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from Issue Number 7, Spring-Summer 2017

Despatches: Tunis, Tunisia
by Ali Znaidi

Despite constantly rising difficulties in the book sector, writers in the cities and small towns of Tunisia strive to add an authentic voice to the chorus of written literature and to find readership, given the fact that Tunisians are not big readers of literary books. In this regard, literary festivals and book fairs play a role to lure people to the realm of books and literature.

On the occasion of the fourth annual City of Tunis Book Fair, a literary meeting was held on February 21, 2017 under a large tent planted in Habib Bourguiba Avenue—the central thoroughfare of Tunis. The meeting was organized by renowned Tunisian novelist Kamel Riahi to discuss the aesthetics of the image in short story writing. It revolved around the experience of two Tunisian writers—Houyem Ferchichi and Fatma Ben Mahmoud.

Houyem Ferchichi is a literary journalist and short story writer. She has published her short stories and poems in numerous Tunisian and Arab literary magazines. She is the author of several short story collections, including The Scene and the Shadow and Secret Tattoos.

Fatma Ben Mahmoud is a poet and fiction writer. She worked as a philosophy teacher at Tunisian secondary schools. Then, she joined journalism because she loves writing. She writes prose poetry, flash fiction, and essays. She is mostly known for her micro poems and flash poetry. Her language is characterized by simplicity and at the same time by high levels of semantic density and richness. She has published three poetry collections, including Another Desire Doesn't Interest Me, What the Poem Hasn't Said, and The Rose Which I Don't Name. As for prose, she has published a collaborative short story collection with Moroccan writer Abdallah Al Mouttaqi titled Dreams Extending their Fingers . She has also published a fictional autobiography titled A Woman at the Time of the Revolution.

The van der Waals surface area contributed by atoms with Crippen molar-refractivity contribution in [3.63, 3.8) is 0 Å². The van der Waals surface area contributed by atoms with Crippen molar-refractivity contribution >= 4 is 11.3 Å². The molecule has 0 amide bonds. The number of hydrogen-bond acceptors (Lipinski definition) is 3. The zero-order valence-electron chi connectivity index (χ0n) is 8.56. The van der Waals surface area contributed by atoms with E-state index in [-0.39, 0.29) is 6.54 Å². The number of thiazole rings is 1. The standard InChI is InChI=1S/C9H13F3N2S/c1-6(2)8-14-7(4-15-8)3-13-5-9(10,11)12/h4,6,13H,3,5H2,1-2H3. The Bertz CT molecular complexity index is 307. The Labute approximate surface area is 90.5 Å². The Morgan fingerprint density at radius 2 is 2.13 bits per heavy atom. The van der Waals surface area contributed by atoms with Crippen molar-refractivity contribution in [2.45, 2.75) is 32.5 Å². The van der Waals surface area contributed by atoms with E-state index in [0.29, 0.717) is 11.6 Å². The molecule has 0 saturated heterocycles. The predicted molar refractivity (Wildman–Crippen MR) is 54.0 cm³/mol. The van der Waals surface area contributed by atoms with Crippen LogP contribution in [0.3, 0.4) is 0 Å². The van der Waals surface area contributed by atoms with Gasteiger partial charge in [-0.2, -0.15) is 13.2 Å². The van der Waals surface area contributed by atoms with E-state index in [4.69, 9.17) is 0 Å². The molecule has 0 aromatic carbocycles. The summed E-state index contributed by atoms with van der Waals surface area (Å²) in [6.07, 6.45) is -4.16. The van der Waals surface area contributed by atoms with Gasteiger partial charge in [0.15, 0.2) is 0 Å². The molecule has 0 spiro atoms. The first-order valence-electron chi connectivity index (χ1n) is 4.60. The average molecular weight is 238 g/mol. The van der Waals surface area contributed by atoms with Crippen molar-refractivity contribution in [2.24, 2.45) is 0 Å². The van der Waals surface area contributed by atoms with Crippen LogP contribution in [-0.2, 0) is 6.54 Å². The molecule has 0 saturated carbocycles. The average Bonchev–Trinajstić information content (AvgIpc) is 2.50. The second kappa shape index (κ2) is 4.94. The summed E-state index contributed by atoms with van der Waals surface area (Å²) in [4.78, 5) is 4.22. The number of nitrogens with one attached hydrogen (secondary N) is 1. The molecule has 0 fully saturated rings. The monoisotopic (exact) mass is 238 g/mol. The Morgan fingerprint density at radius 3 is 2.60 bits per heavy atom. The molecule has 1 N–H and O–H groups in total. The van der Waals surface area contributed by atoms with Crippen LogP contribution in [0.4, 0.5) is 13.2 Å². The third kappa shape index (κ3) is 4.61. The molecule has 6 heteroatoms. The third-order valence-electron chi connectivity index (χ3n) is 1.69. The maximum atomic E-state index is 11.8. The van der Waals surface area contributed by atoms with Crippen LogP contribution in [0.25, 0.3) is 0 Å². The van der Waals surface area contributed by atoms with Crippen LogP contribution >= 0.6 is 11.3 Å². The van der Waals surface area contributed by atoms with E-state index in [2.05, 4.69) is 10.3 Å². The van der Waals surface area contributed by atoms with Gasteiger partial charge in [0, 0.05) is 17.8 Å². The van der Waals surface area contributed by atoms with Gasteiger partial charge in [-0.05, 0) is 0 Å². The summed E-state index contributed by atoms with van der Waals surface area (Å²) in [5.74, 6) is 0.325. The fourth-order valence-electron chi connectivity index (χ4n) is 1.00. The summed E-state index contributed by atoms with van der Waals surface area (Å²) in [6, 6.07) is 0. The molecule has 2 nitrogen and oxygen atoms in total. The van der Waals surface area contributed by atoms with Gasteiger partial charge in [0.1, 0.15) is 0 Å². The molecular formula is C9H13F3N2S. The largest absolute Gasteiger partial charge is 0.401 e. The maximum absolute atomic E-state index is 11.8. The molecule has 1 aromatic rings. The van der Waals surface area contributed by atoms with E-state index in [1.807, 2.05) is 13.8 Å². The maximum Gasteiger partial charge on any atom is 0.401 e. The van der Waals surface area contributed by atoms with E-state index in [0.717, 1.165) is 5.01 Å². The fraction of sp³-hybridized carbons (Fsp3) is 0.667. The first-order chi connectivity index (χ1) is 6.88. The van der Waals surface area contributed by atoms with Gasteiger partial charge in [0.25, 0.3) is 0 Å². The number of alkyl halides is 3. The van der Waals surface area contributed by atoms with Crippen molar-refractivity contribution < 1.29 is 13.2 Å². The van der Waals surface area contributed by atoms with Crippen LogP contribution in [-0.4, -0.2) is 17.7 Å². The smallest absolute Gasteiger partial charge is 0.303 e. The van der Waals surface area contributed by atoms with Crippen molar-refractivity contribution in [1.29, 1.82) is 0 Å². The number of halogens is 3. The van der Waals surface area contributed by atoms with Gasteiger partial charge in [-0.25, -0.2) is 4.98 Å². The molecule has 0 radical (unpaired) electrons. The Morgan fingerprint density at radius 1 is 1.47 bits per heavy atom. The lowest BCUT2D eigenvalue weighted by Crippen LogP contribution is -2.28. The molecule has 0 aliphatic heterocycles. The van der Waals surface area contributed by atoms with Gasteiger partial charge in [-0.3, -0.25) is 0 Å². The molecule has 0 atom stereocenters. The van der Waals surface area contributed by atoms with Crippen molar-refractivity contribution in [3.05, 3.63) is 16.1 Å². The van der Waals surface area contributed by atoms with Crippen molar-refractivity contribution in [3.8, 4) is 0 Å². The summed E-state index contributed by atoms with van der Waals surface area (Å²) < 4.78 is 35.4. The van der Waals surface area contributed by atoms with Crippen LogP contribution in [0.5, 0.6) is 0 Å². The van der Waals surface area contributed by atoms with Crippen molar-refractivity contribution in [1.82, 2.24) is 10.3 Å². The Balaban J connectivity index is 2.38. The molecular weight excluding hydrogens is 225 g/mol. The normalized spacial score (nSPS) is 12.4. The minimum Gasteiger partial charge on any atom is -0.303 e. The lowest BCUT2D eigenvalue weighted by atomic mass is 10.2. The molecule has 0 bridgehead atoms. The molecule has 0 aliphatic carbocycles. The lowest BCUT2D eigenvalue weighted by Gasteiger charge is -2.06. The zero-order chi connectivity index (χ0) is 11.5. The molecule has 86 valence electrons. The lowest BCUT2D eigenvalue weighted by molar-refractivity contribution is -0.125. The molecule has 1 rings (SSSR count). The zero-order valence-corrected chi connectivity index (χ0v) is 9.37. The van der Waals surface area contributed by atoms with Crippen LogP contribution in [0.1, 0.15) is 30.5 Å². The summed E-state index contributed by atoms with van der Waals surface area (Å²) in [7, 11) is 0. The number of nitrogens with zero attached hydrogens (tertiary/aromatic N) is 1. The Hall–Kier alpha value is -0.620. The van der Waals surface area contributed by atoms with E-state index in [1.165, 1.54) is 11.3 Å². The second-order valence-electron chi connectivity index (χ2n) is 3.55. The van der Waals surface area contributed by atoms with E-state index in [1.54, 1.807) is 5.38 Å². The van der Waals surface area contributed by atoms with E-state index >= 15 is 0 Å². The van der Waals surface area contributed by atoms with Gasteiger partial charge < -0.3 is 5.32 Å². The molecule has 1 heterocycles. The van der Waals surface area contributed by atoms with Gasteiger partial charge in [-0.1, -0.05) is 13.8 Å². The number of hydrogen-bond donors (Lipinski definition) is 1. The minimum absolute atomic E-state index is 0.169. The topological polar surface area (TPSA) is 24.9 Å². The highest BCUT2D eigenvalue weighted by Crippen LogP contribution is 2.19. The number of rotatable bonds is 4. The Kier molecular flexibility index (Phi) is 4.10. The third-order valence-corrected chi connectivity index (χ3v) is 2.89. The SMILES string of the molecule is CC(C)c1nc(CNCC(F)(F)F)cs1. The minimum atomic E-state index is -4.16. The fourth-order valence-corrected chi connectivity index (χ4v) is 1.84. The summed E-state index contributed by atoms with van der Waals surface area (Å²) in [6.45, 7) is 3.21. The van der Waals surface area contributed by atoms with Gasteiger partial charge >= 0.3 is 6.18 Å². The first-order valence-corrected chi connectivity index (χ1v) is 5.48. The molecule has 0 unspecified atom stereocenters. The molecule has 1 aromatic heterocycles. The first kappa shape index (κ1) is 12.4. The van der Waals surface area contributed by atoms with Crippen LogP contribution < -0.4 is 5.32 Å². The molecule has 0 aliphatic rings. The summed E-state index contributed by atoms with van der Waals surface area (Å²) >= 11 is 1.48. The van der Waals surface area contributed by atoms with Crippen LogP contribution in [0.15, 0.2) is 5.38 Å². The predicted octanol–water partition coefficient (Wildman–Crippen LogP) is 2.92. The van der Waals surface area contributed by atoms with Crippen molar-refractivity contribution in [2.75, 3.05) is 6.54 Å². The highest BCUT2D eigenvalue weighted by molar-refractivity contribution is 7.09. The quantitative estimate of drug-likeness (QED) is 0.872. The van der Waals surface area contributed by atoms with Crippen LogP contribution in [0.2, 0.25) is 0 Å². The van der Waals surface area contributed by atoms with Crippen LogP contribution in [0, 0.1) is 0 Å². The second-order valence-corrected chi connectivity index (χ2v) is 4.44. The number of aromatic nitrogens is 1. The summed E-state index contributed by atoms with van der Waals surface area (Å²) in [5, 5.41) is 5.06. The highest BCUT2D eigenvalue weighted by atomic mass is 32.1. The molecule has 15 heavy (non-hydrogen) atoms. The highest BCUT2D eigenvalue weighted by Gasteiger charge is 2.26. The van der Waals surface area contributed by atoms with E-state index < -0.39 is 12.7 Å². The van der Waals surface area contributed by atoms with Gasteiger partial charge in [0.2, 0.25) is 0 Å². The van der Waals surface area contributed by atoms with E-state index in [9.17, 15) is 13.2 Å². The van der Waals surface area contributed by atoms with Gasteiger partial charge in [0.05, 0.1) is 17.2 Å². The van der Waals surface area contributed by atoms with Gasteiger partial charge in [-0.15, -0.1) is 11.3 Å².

Houyem Ferchichi considers the individual experience very important in creating beautiful images and scenes in short stories. Ferchichi highlights the importance of living and appropriating the situations the writer wants to convey in short stories or novels. According to her, this gives credibility to the narrative text. On the contrary, Fatma Ben Mahmoud believes that writers can employ fictional images without the necessity of living them. She strongly stresses the fact that writers can search for the aesthetics of the image in short story writing in the realistic experiences and lives of other people.

Kamel Riahi also organized another literary meeting on February 23, 2017 in the same venue with Hedi Thabet: a pioneer Tunisian science fiction writer who surprised the Tunisian literary scene in 1999 with his novel (Ghar Eljinn) The Cave of the Jinns, and then followed it with another novel titled ( Jabel Elliyine ) Elliyine Mountain.

Despite difficulties in the book sector and the publishing industry, there is an increase in Tunisian poets. Publishing houses also publish several books of poetry each year. There is also something of a buzz around Tunisian poetry as some poets have been at some reputable international poetry festivals despite the lack of translation.

The talented Besma Maroueni, who has poems published in numerous Tunisian and Arab literary magazines, released her second poetry collection titled Revelations on the Edge of Abstraction. Her first poetry collection, A Cresset on the Clouds' Roof was released in 2014. Revelations on the Edge of Abstraction is a collection redolent of mystic scents and imbued with Sufi images and ideas which are generated from a romantic diction. This is my translation of some lines from this collection.

Trees hug the moon's neck.
The sea fertilizes the womb of the beaches.
The sky's breasts drip wine out of the clouds.
I write down the prophets' messages in the resurrection books.
Life is not a prostitute for death's body.

In this collection Maroueni takes adventure in abstraction to reach the ecstasy of thought, while singing her repressed joy.

Reem Gomri also released her second poetry collection titled I Tattooed My Amulets on My Body. It is a 140-page collection bringing together 28 poems, most of them prose poems. By way of conclusion of this report from my country, here is my translation of a few of the lines from Gomri's collection.

Where did I come from?
They named me without asking my permission.
They bequeathed me their bodies' curses,
then said,
“This is your heritage.
Live in peace with it and smile!”

 

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